I went into the world of travel soccer with no idea what to expect. Here’s what I learned from a full season.
My oldest son Brandon is eight and has played soccer for the last four years, having inherited my love of the beautiful game. This year, he told my wife and I that soccer was the only thing he wanted to play, and that he wanted to play on a team that plays in tournaments (which is a travel team). He’s the oldest of our three and this was a new experience for us and him, so I cataloged everything about his travel team season as a primer for those who are exploring the possibility of their kid doing a travel activity. Here’s what I found, broken down into various components including time and money investment as well as observations on other things of possible interest.
Travel soccer is a step up from club soccer, so there were tryouts involved. Between the travel to and from the tryout spot and the actual tryout (of which there were two), it was two hours for each tryout. Total tryout time: 4 hours
After that, Aston United (who he plays for) held a five-day summer camp for all their travel teams, which lasted six hours a day. Toss in travel time to and from camp, and you have another big chunk of time. Total time for camp: 31 hours, 30 mins
Matches are fun, but practices are where the work gets put in and the growth happens. There were two kinds of practices: a team practice where Brandon would work with his team, and a skills workshop each week run by Challenger Sports. There was normally one of each practice a week from July 31st through November 2nd, for a total of twenty-six.
Each practice consisted of travel time to and from the practice grounds (20 minutes total), a brief warmup before his team came out (10 mins), and the actual practice (90 mins). At two hours a practice for twenty-six practices, this consisted of around half the total time involved in travel soccer. Total time for practices: 52 hours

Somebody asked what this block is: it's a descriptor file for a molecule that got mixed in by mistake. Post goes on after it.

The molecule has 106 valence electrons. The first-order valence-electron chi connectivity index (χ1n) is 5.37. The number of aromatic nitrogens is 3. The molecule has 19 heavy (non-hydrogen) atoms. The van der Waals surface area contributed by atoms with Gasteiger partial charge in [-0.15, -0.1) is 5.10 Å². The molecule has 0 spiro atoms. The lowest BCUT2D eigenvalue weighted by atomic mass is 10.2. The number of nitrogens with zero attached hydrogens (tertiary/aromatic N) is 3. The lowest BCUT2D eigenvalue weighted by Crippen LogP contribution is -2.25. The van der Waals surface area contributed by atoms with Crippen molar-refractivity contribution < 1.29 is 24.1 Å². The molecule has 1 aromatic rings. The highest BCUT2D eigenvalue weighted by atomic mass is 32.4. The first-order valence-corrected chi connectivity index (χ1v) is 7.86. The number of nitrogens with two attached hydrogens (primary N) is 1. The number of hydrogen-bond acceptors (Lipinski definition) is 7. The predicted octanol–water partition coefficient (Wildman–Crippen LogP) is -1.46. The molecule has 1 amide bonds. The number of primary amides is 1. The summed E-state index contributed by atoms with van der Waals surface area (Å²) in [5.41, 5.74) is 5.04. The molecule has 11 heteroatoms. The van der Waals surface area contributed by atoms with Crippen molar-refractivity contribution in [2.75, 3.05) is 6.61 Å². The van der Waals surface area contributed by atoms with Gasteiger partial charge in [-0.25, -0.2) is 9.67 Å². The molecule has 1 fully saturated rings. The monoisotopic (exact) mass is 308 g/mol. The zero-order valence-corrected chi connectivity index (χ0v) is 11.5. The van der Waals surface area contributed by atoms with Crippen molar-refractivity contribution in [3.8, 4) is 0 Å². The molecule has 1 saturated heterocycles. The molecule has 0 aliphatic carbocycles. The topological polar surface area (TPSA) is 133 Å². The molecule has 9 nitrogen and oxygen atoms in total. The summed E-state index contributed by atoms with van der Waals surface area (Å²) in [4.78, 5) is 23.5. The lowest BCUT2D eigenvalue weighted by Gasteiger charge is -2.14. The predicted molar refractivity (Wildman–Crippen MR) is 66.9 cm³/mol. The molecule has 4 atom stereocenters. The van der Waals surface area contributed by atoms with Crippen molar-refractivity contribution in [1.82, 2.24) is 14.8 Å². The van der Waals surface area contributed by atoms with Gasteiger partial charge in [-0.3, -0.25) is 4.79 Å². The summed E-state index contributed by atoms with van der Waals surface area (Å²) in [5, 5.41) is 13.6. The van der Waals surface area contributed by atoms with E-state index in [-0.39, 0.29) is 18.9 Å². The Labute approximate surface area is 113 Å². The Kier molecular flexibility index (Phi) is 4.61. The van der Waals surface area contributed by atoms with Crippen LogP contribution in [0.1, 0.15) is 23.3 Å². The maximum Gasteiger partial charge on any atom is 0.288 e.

Eventually though, you have to put what you practice to the test. Brandon’s side played eight matches (not counting tournaments), four home and four away. Home matches broke down like this: 10 minutes total travel time, 30 minute warm-up, 60 minute match. Away matches varied depending on where the field was. Total time for matches: 18 hours, 30 minutes
The last category here is tournaments. A typical tournament would start in the morning around 9 and stretch into the early afternoon. Brandon’s side played in two tournaments, with three matches in each tournament. Toss in travel time again, and you’re looking at another chunk of time. Total tournament time: 10 hours
Add it all up and what you have is nearly five days spent like this. Total estimated time: 116 hours
If you want to play on a travel team, it’ll cost you extra. (This is one of the big problems the US has with youth soccer and developing/discovering talent, but that’s another article.) The fee to be on the team itself was $250 (compared to $115 for club soccer), and another $115 for his custom uniform. It was another $80 to attend the travel team camp as well. Of course, there’s the startup costs you have regardless of what level you’re going to play on, like new boots ($25), a new drink bottle ($5), and sports drink mix ($20). Fortunately, he had shin guards that still fit from last year, but that’s another $10 if you need new ones.
The team gets money from the association at the start to help cover costs like tournament fees but it’s not enough to cover everything, so each travel team has a fundraiser ($60 for two beef and beverage tickets in our case) and takes a turn running the club soccer concession stand on Saturday mornings. Another cost was gas: we drove nearly five hundred miles in purely soccer-related travel. In my 2010 Nissan Altima, that’s a tank and a half of gas ($60).